Fidel Castro once said, “I find capitalism repugnant. It is filthy, it is gross, it is alienating … because it causes war, hypocrisy and competition.” What is most curious in this quote is the apparent innocence with which a famous socialist dictator uses the term hypocrisy, as if the socialist alternative to capitalism were anything but hypocrisy. Socialist dictators often allege that economic freedom is slavery and then, through a socialist revolution, bring real slavery to an entire people. The socialist dictator says, “I am a liberator.” He blames the free market for poverty, and then he annihilates the free market in favor of near universal poverty. A politician like Castro, promising happiness and freedom, nonetheless delivers the exact opposite and has the nerve to say that capitalism is hypocritical.
Consider the old Soviet joke which asks, “Comrade, what is the definition of capitalism?” The answer comes back, “It is a system where man exploits man while socialism is the exact opposite.” The joke works nicely in all socialist countries. The socialist dictator blames the free market for the world’s problems. He assumes a dictatorship over the economy, over investment, over opportunity. It is a total dictatorship because the state takes total control. And what could be more “filthy” and “gross”? Continue reading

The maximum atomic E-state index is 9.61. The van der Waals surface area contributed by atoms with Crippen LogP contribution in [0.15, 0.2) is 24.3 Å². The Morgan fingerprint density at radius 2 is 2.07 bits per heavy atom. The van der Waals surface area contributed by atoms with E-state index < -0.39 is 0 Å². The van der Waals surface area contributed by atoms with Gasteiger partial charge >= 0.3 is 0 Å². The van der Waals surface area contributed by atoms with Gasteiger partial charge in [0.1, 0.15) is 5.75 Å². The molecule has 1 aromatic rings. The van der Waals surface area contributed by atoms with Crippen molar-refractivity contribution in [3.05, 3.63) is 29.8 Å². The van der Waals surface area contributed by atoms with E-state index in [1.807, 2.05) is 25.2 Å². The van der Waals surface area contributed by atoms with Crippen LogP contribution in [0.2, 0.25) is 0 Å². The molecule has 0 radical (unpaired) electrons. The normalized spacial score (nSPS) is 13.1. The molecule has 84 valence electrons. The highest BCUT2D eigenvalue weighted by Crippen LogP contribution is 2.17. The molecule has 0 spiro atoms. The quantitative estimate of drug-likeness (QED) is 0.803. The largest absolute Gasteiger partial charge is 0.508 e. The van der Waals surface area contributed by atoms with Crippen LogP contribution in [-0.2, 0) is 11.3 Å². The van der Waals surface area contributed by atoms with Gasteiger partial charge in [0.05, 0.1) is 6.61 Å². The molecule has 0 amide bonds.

Across Europe, the people are protesting. But they’re not fed up with a particular party or person. They’re rallying against the whole political system.
Between 100,000 and 200,000 people turned out to protest in Bulgaria last Sunday. That’s a lot of people for a small country—around 2 percent of the whole population. “Bulgarians rarely overcome their apathy to go out on the streets,” notes the EU Observer. “They don’t usually believe they can make a difference by protesting.”
What prompted them to turn out this time? The government had already stepped down a few days earlier. They were protesting against no one. Continue reading